By Jim in Idaho
I've been planning on some testing of the GMT's ability to find paystreaks of black sand. Finally went down near the Utah border and collected some sand to use. I was disappointed in how slow the GMT's indicator changed over the sand I used. Much too slow, unless you want to die of boredom before finding any. That's probably why so little is written about it. It only works in "autotrack", too. I tried various levels of V-Sat, Gain, etc., but nothing worked in a way I'd spend much effort doing. But, I DID find something that works.` I put the GB in Manual, and cranked the GB as POSITIVE as it goes (99). That way, it only responds to REALLY strong positive signals, and most negative signals. I turned the THRESHOLD all the way down. At those setting you hear very little ground noise, but still get a good response on the black sand. The gain can be adjusted to ignore the general levels of blacksand on a bar, but still respond to a higher concentration of it. The response is fast, so you can run the detector as if looking for gold. Of course, you won't hear any non-ferrous targets at these settings...they're strictly for finding concentrations of bs. The concentric coils had a definite advantage over the DD, but I would have no problem using the DD for this. I was using blends of pure magnetite,or at least ALL of the black sand I used could be picked up with a magnet, mixed with sand that had no magnetic iron in it. I used both a 1:5 ratio of bs to white sand, and a 1: 10 ratio. Both were detected at nearly 4". I didn't try any ratios below 1:10, but I'm sure a ratio of 1: 20 would be detected, but might be only at shallower depth, depending on where the gain was set, and that would depend on the level of bs in the general run of the bar being detected. Another thing on the mixes used....I used a teaspoon of magnetite in each mix. Put them in sandwich bags, and spread it into a thin layer. But, to be fair, the coils could always see the entire teaspoon of magnetite, as the test blend, even spread out, was smaller than the area of the coil. All of the sand used was smaller than #50.
I tried using the "learn accept" function on the DFX, but could make nothing work on that for finding black sand. Tried several different programs and settings, with complete lack of success.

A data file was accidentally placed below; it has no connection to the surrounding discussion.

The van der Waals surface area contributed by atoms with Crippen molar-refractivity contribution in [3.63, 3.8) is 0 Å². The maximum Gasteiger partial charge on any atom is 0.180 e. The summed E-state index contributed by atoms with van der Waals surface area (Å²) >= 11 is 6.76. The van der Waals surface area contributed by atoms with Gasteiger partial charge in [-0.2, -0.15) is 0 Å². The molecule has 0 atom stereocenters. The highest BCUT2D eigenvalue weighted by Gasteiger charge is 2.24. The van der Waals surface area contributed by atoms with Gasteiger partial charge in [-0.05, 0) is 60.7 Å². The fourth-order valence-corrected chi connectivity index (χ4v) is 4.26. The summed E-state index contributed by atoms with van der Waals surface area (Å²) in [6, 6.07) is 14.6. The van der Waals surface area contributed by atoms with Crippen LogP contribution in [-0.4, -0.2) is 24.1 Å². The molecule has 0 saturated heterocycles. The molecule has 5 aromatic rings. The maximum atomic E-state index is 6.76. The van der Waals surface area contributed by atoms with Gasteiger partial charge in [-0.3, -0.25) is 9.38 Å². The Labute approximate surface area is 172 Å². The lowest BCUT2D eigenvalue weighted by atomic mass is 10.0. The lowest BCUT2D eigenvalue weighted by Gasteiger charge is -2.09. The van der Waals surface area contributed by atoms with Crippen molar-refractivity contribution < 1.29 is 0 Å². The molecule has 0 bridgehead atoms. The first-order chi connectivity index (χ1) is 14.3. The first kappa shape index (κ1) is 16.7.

By Steve Herschbach
A quick specification comparison of the two detectors.
White's Goldmaster Goldmaster 24K versus White's GMT
White's GMT Instruction Manual
GMT Information Page
White's Goldmaster 24K Advanced Guide
24K Information Page
Despite similarities these two detectors have a different lineage. The GMT was part of the effort involving engineer Dave Johnson that resulted in both the GMT and MXT. The Goldmaster 24K however I am almost 100% certain is an offshoot of the MX5 project, variants of which also include the MX7 and MX Sport.
Notes on the chart above. The GMT has the ability to directly manipulate the ground balance up and down via the plus and minus buttons on the pod face. The Goldmaster 24K (GMK) relies on either automatic ground tracking or the ground grab, features the GMT also shares. However, the GMK has a ground balance offset feature. Under the section titled "Ground Scan" on page 15 of the White's Goldmaster 24K Advanced Guide:
"In Ground Scan you can also set a ground offset by using the UP and DOWN arrows. This selection will affect the ground offset in normal search mode whether using XGB or locked settings."
Note that the offset, once set, is active in both ground tracking mode and when using the ground grab function. Normally a manual ground balance is used to just tweak the setting derived from tracking or ground grab up or down a small amount. This can be done with the 24K but in a different fashion than the GMT. The fact the offset is active while in ground tracking actually gives the GMK an ability the GMT lacks.
The Goldmaster 24K has a volume control the GMT lacks.
A real biggie in my opinion is that the GMK can completely block the audio from ferrous targets. The best you could get with the GMT is an audio "iron grunt" on ferrous, but no way to shut it up. This is even more an issue when you get into some bad hot rocks that signal as iron. The GMT can get pretty noisy, but the GMK allows those signals to be blocked. It can in fact also block ferrous "wrap around" signals where ferrous reads very high on the scale, almost like a silver target.
Coils compatible? That very important note is to warn you that all past Goldmaster/GMT coils are not compatible with the new Goldmaster 24K. Just another tip that these really are different detectors under the hood.